You may have noticed your child is overweight, or maybe your child’s pediatrician recommended they lose some weight. Or maybe you just want your child to be healthier. No matter what the reason may be, you know you want your child to be happy and healthy.
According to a 2018 study from the Centers for Disease Control and Prevention (CDC), childhood obesity affects about 14.4 million kids and teenagers between the ages of 2 and 19. If your child weighs more than what’s recommended by their doctor, it’s important to get them back on the right track.
You can do a lot as a parent or caregiver to help your child lose weight. And the best part? You don’t have to do it alone.
Your child’s pediatrician is an expert you can trust. They’ll be able to tell you if your child needs to lose weight, how much weight they should lose and how to do it safely.
Asma Khan, DO, a pediatrician at OSF HealthCare, offered some insight so you and your child can get started on the weight loss journey.
Start with diet
“Start with a healthy diet. It’s usually in diet where you have the most ability to make a positive difference and where a change is most needed,” said Dr. Khan.
In addition to some helpful guidelines the United States Department of Agriculture (USDA) has published on the topic, Dr. Khan recommends keeping a few things in mind when creating a diet plan for your child:
- Don’t let them overeat
- Cut out the unhealthy snacks
- Don’t keep junk food in the house
- Fill up on fruits and vegetables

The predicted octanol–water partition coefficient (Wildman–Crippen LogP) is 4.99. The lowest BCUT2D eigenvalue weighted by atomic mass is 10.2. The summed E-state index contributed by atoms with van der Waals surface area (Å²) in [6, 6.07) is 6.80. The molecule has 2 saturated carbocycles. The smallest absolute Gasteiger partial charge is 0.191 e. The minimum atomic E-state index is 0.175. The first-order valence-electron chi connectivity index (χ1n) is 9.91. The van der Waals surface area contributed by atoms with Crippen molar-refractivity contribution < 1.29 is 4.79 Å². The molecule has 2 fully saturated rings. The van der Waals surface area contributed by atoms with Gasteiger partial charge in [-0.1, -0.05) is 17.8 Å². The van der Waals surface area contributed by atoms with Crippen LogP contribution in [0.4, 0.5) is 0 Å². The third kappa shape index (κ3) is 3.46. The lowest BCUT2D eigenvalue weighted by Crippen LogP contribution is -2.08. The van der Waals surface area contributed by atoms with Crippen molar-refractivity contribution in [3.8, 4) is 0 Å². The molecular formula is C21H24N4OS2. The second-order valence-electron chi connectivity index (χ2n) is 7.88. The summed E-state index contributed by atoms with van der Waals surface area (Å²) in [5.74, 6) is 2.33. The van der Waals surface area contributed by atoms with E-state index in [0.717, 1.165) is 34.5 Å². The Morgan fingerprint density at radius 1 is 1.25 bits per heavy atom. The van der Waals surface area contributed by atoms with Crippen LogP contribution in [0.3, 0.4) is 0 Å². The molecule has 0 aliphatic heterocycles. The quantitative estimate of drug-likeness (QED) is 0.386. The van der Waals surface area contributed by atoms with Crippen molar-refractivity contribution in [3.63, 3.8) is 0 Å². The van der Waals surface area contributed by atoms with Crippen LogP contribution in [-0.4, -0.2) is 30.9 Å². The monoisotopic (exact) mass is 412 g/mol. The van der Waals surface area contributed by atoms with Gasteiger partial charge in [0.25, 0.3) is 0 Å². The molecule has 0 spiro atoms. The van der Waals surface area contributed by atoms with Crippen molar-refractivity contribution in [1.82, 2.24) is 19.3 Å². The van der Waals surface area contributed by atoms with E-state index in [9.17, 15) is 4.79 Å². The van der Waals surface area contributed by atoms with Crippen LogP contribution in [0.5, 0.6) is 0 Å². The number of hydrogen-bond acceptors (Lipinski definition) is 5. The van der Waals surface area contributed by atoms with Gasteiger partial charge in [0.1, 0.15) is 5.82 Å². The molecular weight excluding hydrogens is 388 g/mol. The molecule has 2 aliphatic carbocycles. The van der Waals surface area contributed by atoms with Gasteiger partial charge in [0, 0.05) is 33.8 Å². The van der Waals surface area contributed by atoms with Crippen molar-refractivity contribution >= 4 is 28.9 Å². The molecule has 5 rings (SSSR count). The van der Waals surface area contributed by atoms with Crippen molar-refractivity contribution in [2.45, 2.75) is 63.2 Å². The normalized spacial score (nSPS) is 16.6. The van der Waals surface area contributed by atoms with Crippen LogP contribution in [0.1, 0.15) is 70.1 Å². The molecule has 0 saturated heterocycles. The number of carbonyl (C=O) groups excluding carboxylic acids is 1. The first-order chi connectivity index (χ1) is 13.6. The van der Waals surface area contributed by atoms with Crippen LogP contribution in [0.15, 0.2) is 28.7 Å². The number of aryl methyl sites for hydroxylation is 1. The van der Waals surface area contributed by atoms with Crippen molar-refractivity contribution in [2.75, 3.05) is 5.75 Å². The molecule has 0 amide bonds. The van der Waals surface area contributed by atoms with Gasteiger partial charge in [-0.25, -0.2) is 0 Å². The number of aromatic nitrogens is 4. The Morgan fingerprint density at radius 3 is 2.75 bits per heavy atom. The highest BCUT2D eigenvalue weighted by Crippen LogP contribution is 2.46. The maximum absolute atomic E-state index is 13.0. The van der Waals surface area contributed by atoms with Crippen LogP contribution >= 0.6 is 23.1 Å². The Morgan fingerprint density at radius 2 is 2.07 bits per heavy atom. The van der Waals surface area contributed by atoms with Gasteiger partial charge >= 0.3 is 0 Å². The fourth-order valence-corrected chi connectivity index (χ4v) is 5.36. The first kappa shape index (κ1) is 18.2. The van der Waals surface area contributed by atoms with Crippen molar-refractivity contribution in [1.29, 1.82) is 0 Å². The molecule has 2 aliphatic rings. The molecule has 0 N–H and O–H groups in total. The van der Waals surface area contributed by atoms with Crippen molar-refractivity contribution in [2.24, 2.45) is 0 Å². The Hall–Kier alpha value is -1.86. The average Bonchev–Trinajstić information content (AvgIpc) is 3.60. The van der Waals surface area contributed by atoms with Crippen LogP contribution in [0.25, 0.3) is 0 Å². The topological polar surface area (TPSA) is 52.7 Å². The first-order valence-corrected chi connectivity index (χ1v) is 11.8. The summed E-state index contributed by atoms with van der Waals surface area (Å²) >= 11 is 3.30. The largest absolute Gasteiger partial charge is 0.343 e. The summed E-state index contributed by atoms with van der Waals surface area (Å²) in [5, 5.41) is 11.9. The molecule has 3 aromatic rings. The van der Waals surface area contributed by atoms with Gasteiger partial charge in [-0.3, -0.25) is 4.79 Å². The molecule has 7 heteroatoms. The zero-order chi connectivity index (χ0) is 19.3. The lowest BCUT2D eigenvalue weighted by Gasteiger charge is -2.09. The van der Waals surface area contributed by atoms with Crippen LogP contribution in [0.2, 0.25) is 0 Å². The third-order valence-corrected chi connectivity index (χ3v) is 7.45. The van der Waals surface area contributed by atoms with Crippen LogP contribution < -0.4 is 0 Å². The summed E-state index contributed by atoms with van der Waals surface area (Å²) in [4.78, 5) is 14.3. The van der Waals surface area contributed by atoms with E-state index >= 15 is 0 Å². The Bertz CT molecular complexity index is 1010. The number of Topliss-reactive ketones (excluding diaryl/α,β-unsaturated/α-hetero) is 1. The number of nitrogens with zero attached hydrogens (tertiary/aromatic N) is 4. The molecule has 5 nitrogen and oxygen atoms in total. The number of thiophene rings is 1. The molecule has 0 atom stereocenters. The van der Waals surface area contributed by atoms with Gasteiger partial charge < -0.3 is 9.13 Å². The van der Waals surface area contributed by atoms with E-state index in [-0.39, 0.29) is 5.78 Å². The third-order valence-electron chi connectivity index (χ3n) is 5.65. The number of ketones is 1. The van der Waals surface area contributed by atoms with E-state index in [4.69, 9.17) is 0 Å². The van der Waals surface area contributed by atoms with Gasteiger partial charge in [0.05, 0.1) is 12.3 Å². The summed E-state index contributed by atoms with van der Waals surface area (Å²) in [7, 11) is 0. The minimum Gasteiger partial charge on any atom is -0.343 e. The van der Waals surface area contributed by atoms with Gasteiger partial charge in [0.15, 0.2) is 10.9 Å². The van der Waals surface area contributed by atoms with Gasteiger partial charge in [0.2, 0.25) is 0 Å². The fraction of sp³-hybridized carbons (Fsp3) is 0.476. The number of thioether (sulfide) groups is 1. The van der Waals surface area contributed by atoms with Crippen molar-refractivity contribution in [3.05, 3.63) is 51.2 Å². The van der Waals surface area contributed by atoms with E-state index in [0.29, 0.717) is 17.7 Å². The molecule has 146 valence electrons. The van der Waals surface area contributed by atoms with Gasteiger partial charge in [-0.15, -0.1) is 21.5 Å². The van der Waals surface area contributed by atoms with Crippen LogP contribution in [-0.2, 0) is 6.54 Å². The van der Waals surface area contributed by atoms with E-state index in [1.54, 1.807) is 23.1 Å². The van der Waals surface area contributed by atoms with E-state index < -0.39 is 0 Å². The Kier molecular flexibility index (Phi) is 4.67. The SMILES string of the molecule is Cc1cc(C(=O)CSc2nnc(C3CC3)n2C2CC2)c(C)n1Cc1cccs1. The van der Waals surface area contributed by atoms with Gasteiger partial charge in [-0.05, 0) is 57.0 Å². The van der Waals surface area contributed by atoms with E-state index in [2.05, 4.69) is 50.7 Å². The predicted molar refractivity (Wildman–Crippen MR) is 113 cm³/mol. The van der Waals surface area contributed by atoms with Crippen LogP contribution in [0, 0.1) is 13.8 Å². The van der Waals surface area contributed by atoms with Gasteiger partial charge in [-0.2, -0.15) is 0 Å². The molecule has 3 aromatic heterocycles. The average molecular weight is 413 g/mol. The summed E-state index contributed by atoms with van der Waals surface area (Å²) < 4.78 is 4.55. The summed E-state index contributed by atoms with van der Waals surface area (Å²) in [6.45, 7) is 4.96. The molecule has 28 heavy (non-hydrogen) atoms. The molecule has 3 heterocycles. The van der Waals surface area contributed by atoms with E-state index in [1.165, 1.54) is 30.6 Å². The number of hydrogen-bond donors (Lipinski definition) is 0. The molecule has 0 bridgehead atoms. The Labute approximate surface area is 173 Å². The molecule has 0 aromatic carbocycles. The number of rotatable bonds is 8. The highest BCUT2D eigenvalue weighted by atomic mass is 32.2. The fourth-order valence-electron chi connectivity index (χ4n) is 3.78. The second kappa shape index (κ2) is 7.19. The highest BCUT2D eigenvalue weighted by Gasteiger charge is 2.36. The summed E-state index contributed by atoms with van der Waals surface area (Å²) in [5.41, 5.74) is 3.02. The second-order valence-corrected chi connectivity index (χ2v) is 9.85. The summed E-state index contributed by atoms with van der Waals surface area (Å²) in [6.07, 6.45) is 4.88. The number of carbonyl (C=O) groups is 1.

“It’s important not to put your child on any kind of trendy diet. Having a healthy balance of fruits, vegetables, protein, vitamins and whole grains is the key,” Dr. Khan said.
Staying hydrated also helps keep kids’ bodies, minds and immune systems in top shape. That means drinking plenty of water and cutting out soda and other sugary drinks.
Ways to get moving
Dr. Khan also suggests that the entire family get active together.
“Make lifestyle changes together as a family, not as an individual. Kids will want to do what the grown-ups are doing.”
Anything to get kids moving is good for their physical and mental well-being. Some options include:
- Go for a bike ride with your child once a week.
- Create an indoor obstacle course.
- Introduce your kids to games you loved to play at recess when you were little.
- Compete to see who can pick up sticks from the yard fastest.
Another way to get kids moving is to use their favorite activities to form some healthy habits. You probably often hear advice from experts to limit your child’s screen time. That is certainly good advice, but if cutting out screen time is too big of a challenge to begin with, try using screen time for good instead. There are plenty of apps that can be used to educate kids on healthy eating and other positive topics.
“Kids respond better to change when they know what’s coming, when and why,” Dr. Khan said.
The more kids know about healthy eating, the more they’ll feel empowered to know why it’s good to eat healthy and what they get out of it. There are also apps that encourage kids to get up and moving. A quick web search will help you find loads of fun fitness apps and websites for kids.
“No matter what choices you make to help your child lose weight, be sure to consult with their pediatrician all along the way,” Dr. Khan concluded.